guidelines developed by IDSA, the American Thoracic Society (ATS) and Centers
for Disease Control and Prevention (CDC) state that simultaneous treatment of
HIV and tuberculosis (TB) saves lives. The guidelines on the treatment of
drug-susceptible TB are now available in Clinical
HIV or diabetes, who are taking immune-suppressing medications, or who smoke or
abuse drugs are at higher risk for developing TB disease once infected.
Patients often are diagnosed with HIV and TB at the same time. In 2003, when
previous TB guidelines were developed, patients with HIV usually did not start
anti-retroviral therapy (ART) until after TB treatment was completed, unless
the immunosuppression from HIV-infection progressed. Recommendations for timing
of ART initiation have since changed. The new guidelines are intended for use
in the United States and other areas with similar diagnostic and management resources
and replace the 2003 guidelines published in CDC’s Morbidity and Mortality
Weekly Review (MMWR).
do not receive ART during treatment of TB, the new guidelines recommend that TB
treatment should be extended to eight months or longer, to reduce risk of
decades of steady declines, the number of new TB cases in the US rose slightly
in 2015, according to provisional data released by CDC. TB is one of the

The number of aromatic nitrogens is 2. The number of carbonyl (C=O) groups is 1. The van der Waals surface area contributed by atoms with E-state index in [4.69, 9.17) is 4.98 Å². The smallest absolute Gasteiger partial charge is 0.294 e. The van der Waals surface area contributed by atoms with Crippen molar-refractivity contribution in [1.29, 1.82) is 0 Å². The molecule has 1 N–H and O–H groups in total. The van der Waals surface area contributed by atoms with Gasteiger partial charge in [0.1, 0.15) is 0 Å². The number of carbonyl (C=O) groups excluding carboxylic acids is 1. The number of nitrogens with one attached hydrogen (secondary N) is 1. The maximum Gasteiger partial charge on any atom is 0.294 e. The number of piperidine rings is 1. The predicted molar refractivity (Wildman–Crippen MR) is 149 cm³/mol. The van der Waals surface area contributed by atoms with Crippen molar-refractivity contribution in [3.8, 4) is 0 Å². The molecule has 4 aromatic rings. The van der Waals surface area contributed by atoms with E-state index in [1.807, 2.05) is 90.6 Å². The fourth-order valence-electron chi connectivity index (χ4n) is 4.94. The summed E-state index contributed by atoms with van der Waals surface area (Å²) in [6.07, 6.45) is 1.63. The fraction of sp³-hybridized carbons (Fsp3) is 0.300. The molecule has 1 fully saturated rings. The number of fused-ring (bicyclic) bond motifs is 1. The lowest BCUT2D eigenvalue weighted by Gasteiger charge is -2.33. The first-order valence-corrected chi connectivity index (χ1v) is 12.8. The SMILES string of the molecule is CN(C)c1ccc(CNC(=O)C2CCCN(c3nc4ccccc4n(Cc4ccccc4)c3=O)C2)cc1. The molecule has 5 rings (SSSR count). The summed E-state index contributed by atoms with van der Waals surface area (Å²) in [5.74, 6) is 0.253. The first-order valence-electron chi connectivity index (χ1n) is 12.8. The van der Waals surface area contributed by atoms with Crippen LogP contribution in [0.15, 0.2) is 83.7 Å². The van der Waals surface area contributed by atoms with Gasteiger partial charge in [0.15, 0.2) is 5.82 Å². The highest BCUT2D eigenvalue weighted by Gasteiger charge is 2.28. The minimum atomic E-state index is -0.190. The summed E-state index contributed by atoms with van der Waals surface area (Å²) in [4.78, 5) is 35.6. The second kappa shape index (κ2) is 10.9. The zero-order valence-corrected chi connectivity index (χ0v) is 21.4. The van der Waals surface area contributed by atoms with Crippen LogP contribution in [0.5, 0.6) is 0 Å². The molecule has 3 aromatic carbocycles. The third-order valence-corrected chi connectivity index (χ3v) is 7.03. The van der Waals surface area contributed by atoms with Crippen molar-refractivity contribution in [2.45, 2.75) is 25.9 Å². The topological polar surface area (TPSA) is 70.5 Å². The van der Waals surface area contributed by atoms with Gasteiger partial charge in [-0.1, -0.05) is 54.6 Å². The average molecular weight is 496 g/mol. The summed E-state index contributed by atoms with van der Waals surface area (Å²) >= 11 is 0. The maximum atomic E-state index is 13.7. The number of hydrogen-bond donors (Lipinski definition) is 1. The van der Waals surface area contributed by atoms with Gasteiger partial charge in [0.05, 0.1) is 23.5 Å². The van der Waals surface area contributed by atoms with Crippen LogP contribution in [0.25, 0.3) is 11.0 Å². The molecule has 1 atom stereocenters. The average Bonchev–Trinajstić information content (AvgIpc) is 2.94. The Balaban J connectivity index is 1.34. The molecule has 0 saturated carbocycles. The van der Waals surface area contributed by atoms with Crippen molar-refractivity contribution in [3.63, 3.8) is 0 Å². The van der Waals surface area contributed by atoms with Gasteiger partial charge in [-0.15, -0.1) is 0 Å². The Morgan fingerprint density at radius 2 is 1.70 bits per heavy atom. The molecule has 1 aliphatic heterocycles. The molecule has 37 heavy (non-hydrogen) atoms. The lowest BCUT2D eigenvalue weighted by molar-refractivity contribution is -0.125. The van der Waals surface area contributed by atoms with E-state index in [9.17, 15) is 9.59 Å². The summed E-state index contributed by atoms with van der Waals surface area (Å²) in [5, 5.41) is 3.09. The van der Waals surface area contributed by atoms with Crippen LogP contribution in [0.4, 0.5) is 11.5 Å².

world’s deadliest diseases: in 2014, it is estimated that 9.6 million people
worldwide fell newly ill with TB, and 1.5 million died.
guidelines recommend comprehensive care of all patients with TB disease (known
as case management), including the use of directly observed therapy (DOT),
which improves treatment success. To be consistent with the principles of
patient-centered care, the guidelines recommend that decisions regarding the
use of DOT be made in partnership with the patient. DOT should be provided by
trained health care workers in the doctor’s office, clinic, or the patient’s
home, place of employment, school or other site convenient for the
patient. For all TB patients, case management is essential to ensure
treatment is effective, the guidelines note.
guidelines focus on drug-susceptible TB, following the recommendations can help
stem the growing problem of acquired drug resistance, researchers note. This
includes recommendations related to avoiding highly intermittent therapies, and
using case management strategies such as DOT.
killing of the TB bacteria reduces the risk of death and the spread of the
disease, the guidelines note that TB treatment (currently a combination of four
medications) should begin as soon as the patient is suspected of having active
TB disease, even before test results confirm the diagnosis. They also recommend
therapy be given daily, rather than intermittently.
guidelines panel included: Payam Nahid, MD, MPH, lead author of the guidelines;
Andrew Vernon, MD; Susan E. Dorman, MD; Narges Alipanah, MD; Pennan M. Barry,
MD, MPH; Jan L. Brozek, MD, PhD; Adithya Cattamanchi, MD, MAS; Lelia H.
Chaisson, MPH; Richard E. Chaisson, MD, FIDSA; Charles L. Daley, MD; Malgosia
Grzemska, MD, PhD; Julie M. Higashi, MD; Christine S. Ho, MD; Philip C.
Hopewell, MD; Salmaan A. Keshavjee, MD, PhD; Christian Lienhardt, MD; Richard
Menzies, MD; Cynthia Merrifield, RN; Masahiro Narita, MD; Rick O’Brien, MD;
Charles A. Peloquin, PhD; Ann Raftery, RN; Jussi Saukkonen, MD; H. Simon
Schaaf, MD; Giovanni Sotgiu, MD; Jeffrey R. Starke, MD, FIDSA; and Giovanni
Battista Migliori, MD.
guidelines are also endorsed by the European Respiratory Society (ERS) and US
National Tuberculosis Controllers Association (NCTA).
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